In the Garden | The enemy of my garden enemy

Tim Smith

The advertisement in the back pages of the magazine said the tree for sale was a fast grower and would provide shade in just a few years. It was hardy and beautiful, and resistant to disease.

The picture at the top of the advertisement illustrated a large, spreading tree with happy people picnicking in the shade. Then I saw (in small print) that the tree was Ulmus pulmila. Just Ulmus pumila, no mention of the common name: Siberian Elm, or what is commonly called “Chinese Elm” around here. (There is an elm species truly identified as “Chinese Elm,” Ulmus parvifolia, which is not the one we grow around here.)

A client, who has spent great effort and expense removing several Siberian Elms from his yard, came into the WSU Extension office to ask about the trees in this advertisement. He said they looked like a promising replacement for the trees he had removed. I’m glad he asked before planting.

Siberian Elm are found in many yards around Eastern Washington, planted because they thrive under our conditions, but mostly because they are inexpensive to grow from seeds, rather than the more expensive methods used to propagate most of the ornamental trees that you see around here.

They are so easy to grow that you will have thousands of seedlings from the half million seeds produced yearly by a mature tree growing in your yard. The seeds are produced about June and drift in the wind for as far as the wind blows. They are a serious weed, because they, if not removed promptly in the first year of growth, set deep roots and become difficult to pull.

They are also the host to some of the most common insects people bring to the WSU master gardeners clinics. In the late spring, huge populations of elm seed bugs build up, feeding on the green seeds, then migrate into people’s homes, and, though they are seeking only shelter and do no damage, people resent their presence.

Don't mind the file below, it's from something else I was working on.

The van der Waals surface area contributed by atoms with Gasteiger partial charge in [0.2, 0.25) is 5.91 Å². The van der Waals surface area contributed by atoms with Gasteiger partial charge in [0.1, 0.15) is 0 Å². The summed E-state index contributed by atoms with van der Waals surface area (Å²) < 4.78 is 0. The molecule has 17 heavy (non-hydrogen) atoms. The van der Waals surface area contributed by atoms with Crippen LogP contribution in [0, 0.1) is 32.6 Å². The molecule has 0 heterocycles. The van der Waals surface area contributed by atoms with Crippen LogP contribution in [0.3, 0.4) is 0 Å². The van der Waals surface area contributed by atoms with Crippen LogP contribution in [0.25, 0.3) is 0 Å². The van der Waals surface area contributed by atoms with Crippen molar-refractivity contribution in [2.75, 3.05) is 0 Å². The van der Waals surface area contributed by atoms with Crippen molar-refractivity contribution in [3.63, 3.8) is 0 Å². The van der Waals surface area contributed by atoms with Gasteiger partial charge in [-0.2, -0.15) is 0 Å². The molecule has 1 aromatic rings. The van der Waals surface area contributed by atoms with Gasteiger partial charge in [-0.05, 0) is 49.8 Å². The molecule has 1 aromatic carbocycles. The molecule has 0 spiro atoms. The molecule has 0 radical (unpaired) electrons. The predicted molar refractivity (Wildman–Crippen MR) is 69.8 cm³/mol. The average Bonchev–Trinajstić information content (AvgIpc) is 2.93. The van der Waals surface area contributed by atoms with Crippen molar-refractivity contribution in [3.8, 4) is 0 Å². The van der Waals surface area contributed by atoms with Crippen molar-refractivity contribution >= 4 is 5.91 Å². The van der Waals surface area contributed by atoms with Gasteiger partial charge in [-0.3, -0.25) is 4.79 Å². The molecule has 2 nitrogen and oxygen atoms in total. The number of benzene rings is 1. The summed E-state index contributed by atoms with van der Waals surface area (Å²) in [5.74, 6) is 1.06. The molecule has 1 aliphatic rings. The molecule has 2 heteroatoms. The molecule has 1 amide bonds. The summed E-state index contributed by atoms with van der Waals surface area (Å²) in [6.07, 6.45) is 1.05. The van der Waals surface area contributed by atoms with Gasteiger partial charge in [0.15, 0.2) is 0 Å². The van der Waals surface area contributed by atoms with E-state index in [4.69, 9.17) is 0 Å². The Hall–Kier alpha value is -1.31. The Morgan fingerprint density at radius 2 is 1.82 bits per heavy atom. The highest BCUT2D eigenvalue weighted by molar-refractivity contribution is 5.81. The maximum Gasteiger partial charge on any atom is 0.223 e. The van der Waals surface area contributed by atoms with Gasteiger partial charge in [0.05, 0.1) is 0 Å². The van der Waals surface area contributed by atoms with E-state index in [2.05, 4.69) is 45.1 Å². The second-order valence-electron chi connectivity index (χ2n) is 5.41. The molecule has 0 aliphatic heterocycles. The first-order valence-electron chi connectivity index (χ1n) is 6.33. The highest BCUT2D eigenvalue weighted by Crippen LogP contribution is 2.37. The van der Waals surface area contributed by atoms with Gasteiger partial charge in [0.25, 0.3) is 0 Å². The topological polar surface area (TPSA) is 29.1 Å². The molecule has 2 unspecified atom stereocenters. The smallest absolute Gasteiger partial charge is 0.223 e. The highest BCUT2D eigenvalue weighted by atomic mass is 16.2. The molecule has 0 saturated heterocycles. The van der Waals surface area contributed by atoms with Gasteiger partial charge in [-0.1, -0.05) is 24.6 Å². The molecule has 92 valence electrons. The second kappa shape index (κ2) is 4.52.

As the summer advances, the tree supports huge numbers of elm leaf beetles, which eat holes in the leaves, leaving a window pane of tissue in the hole. Populations are sometimes high enough to almost defoliate the tree. Unfortunately, the tree survives the loss of leaves. These beetles, which are olive brown with a double dusky-yellow stripe running down the back, also enter people’s homes as unwelcome guests.

While I’m on the subject of bad trees, another fast-growing tree that may be advertised in the pulp magazines is the grossly misnamed “Tree of Heaven” (Ailanthus altissima).

This tree is certainly fast in growth, but it has the nasty habit of self-seeding and showing up spontaneously, establishing itself in non-maintained areas and becoming difficult to eradicate. They are generally pest free but are reputed to be the favorite tree host of the newly introduced brown marmorated stink bug, which loves to shelter in your home, and they will not be pleasant guests. They are not called stink bugs for nothing.

Most of the time, if the advertisement mentions “fast growing” as a characteristic of the tree, that should tip you off that the tree will be messy or short lived, or both. Shop for trees in local nurseries after you study its appearance and behavior. The WSU Master Gardeners have people who can help you on this subject. You can reach out to the group by calling 667-6540.

 

A WSU Master Gardeners of Chelan County column appears weekly in The Wenatchee World. Tim Smith is one of four columnists featured.